Ex-prison boss gets 8 years behind bars
By LUCY MORGAN
Published April 25, 2007
JACKSONVILLE - Former state corrections chief James V. Crosby Jr. was sentenced to 8 years in federal prison Tuesday after he apologized for the mess he left behind.
Crosby, 54, admitted taking kickbacks from a prison vendor after working his way to the top of the prison system during a 31-year career that began in 1975.
"I failed a lot of people," Crosby said as he took the witness stand in front of U.S. District Judge Virginia Hernandez Covington. "I pled guilty and admitted to this because I'm truly sorry for what I did. I'm sorry."
Without ever actually looking at Crosby, the judge read from a written text, noting that he had violated a public trust and did not deserve to get a break at sentencing. Federal guidelines would have allowed a 10-year sentence.
"The work you were doing requires the highest integrity," Covington said. "And I'm disappointed you still have not paid even a portion of the $130,000 you agreed to pay. Someone who was really sorry would not only apologize but pay at least a portion of it."
But she did allow him to go home for 30 days while prison officials figure out a place they can safely house him. He'll be on the equivalent of house arrest, forced to wear an electronic anklet and allowed to leave home only for church, visits to the doctor and to see his elderly parents.
Acting U.S. Attorney Jim Klindt recommended the move, saying Crosby poses a safety issue due to his previous employment in the state prison system.
Crosby also apologized to the current Corrections Secretary James McDonough, who as the only witness called by prosecutors described corruption at the department in graphic terms.
"Corruption had become a cancer on the department," McDonough said. "My office was a crime scene, taped off - an indication we had serious problems."
Undisciplined employees, people who took the law into their own hands to do what they wanted and got away with it damaged the department, he said.
"Some wanted me to excuse them for only being a little bit corrupt," McDonough said. "They said we had to play along. It was an intolerable answer. They were protecting each other with a purposeful and cunning design. If you were head of the department these people offered a buffer of protection against exposure."
Recruiting, promotions - even the inspector general's office - were all corrupted, he added.
Each officer had taken an oath to the U.S. Constitution and the state, McDonough noted, but employees of the department operated as though they were above the law.
"Duty, honor and country must be the ethos of the department, not plunder, pillage and pleasure," he added.
McDonough was appointed by Gov. Jeb Bush to fill the position 15 months ago when Crosby was forced to resign. Gov. Charlie Crist retained him in the job after taking office in January.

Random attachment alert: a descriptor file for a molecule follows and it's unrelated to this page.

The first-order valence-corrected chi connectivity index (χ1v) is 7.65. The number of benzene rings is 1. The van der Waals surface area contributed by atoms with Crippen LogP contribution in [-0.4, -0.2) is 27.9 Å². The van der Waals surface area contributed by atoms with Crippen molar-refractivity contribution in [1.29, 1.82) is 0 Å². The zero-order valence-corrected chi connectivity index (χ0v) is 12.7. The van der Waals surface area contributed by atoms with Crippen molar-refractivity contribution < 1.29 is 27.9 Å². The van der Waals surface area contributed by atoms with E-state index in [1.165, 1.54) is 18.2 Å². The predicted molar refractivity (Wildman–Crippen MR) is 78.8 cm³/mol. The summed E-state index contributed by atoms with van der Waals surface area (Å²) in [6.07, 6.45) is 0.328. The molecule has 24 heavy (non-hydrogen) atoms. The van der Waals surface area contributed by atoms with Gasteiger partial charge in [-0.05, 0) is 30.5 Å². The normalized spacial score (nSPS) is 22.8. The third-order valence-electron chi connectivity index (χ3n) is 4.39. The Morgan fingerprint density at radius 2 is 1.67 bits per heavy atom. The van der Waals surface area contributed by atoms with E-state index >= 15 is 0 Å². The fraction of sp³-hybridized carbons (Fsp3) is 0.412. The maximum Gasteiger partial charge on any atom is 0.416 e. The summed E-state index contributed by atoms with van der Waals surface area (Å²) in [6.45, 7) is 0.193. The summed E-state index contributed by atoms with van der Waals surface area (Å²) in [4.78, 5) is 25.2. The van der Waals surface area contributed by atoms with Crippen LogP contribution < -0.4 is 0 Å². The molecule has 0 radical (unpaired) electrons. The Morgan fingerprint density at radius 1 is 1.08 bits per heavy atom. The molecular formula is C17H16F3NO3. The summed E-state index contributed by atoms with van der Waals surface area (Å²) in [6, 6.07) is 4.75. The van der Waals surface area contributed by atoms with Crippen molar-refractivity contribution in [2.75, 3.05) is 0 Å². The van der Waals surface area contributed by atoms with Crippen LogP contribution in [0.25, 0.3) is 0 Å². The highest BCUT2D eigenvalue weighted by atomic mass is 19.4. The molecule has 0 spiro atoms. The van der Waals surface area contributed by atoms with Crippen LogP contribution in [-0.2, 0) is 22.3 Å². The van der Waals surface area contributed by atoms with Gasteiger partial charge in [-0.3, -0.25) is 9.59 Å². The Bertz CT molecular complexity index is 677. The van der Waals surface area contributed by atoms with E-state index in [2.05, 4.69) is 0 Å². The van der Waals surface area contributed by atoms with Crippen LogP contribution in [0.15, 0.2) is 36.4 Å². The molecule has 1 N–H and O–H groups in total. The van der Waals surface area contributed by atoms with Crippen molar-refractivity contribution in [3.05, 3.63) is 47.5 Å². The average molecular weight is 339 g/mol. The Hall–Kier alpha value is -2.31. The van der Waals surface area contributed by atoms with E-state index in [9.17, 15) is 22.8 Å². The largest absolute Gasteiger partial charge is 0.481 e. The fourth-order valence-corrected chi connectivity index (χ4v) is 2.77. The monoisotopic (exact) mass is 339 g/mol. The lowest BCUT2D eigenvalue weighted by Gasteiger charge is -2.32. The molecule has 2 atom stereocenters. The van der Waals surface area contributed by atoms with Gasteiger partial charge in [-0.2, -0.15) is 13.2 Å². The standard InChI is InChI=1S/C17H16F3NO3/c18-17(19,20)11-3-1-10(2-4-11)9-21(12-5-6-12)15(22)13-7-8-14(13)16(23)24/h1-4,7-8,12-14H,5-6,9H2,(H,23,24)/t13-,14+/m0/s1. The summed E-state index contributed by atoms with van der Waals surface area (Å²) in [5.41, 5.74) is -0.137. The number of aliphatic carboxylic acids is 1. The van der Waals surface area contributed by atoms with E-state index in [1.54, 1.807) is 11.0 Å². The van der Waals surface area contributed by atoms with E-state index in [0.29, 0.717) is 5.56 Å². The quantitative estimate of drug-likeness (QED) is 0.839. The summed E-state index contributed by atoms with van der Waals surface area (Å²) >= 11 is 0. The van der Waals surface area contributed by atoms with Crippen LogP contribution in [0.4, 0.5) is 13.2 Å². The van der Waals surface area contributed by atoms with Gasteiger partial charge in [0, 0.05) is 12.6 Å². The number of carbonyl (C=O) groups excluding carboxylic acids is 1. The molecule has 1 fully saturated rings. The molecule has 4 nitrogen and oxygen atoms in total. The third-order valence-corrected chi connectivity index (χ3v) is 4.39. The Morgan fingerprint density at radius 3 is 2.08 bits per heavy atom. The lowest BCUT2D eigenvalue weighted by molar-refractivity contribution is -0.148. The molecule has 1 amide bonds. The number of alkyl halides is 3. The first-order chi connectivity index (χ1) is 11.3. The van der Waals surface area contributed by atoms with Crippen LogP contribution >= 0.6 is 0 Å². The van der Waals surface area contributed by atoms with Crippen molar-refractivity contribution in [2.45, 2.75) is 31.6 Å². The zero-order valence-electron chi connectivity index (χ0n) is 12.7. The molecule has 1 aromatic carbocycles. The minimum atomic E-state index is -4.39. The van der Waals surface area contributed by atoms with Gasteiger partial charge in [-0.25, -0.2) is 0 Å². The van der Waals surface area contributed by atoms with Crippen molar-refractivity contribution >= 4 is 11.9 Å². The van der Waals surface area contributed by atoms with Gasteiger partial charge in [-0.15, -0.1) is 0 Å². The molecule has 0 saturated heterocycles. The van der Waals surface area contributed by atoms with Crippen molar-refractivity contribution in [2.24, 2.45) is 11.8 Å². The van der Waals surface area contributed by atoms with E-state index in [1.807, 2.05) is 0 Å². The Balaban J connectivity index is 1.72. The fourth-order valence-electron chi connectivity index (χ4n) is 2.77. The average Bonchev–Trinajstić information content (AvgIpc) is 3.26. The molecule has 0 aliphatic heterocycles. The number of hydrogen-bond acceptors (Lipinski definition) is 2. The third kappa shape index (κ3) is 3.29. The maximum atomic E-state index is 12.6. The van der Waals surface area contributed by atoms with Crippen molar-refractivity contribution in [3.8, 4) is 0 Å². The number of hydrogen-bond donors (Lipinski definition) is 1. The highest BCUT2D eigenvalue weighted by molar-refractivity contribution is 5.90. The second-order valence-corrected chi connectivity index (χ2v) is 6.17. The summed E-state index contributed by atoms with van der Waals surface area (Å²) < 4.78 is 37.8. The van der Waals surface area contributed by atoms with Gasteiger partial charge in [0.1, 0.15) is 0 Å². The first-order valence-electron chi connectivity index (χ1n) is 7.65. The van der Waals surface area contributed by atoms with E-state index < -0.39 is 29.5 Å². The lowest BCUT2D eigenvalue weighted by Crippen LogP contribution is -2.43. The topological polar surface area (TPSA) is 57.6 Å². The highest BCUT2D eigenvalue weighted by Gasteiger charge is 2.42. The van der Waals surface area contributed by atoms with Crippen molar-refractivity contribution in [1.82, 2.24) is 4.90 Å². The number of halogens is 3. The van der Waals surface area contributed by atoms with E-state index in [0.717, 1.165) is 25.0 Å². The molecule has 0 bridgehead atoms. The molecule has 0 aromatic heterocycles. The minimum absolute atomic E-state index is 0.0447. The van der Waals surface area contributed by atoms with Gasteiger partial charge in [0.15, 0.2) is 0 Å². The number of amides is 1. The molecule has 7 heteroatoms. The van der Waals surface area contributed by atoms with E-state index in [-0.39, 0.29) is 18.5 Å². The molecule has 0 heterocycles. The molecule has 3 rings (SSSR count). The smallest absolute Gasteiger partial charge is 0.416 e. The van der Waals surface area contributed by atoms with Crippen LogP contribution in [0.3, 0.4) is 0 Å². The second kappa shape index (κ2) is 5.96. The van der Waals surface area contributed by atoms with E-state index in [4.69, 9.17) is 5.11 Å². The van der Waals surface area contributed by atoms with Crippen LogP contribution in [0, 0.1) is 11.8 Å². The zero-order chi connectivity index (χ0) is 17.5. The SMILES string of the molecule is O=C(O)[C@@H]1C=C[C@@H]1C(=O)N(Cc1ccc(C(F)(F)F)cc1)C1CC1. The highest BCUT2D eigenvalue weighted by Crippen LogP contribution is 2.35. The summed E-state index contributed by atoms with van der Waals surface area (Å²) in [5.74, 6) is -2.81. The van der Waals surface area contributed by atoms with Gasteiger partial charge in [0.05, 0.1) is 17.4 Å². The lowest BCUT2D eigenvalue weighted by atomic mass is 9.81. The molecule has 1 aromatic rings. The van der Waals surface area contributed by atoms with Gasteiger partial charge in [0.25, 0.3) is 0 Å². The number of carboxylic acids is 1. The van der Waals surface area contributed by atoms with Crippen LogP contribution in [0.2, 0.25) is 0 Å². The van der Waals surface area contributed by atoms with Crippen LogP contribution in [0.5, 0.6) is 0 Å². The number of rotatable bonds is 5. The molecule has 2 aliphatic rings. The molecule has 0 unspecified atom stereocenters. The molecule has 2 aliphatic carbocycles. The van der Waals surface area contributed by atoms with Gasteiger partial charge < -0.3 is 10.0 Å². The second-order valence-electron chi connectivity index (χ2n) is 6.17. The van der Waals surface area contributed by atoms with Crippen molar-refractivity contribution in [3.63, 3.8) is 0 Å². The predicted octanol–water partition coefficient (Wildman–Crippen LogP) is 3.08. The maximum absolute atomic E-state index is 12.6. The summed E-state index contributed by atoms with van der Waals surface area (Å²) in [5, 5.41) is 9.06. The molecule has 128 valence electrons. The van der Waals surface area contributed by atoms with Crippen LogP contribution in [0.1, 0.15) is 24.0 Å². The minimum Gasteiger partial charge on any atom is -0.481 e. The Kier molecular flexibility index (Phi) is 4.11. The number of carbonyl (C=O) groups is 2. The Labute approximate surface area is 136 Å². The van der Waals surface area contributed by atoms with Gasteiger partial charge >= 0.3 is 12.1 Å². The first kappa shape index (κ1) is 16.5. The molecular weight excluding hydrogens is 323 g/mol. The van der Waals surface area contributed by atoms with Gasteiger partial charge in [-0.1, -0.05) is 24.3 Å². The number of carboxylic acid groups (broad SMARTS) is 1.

McDonough was warmly greeted outside the courtroom by several former prison employees who traveled to Jacksonville to watch the Crosby sentencing.
"It's a good day for justice," said Ron McAndrews, a former prison superintendent who has been an outspoken critic of Crosby. "The biggest crime he committed was in dishonoring the trust of the people of Florida."
Crosby drew praise from all sides when he was appointed to run the system in 2003. North Florida lawmakers knew him well and the union that represents prison guards viewed him as one of their own.
When he took the top job, Crosby had served as warden at five different state prisons, including Florida State Prison where death row inmate Frank Valdes was beaten to death. Crosby was away from the prison on vacation when Valdes died, but Bush praised his handling of the situation, which led to the arrest of eight prison guards. Three were found innocent at trial, and the charges were dropped against five others.
The trouble that sent Crosby to jail began with a state and federal investigation into a number of complaints at the state agency which has 28,000 employees and guards 90,000 inmates.
Crosby was charged and began cooperating with prosecutors after Allen C. Clark, a top aide, secretly recorded conversations implicating him in accepting kickbacks from a Gainesville businessman who wanted a piece of the prison commissary business.
Clark is scheduled to be sentenced today.
Although prosecutors have acknowledged the cooperation of Clark and Crosby, the two will not immediately get any break in sentencing. The judge said attorneys for the men can file a motion seeking a reduction in sentence once the investigation is over.
Tallahassee lawyers Steve Andrews and David Moye expressed disappointment at Crosby's eight-year sentence, indicating prosecutors had promised a significantly shorter sentence of around 57 months.
Lucy Morgan can be reached at email@example.com or 850 224-7263.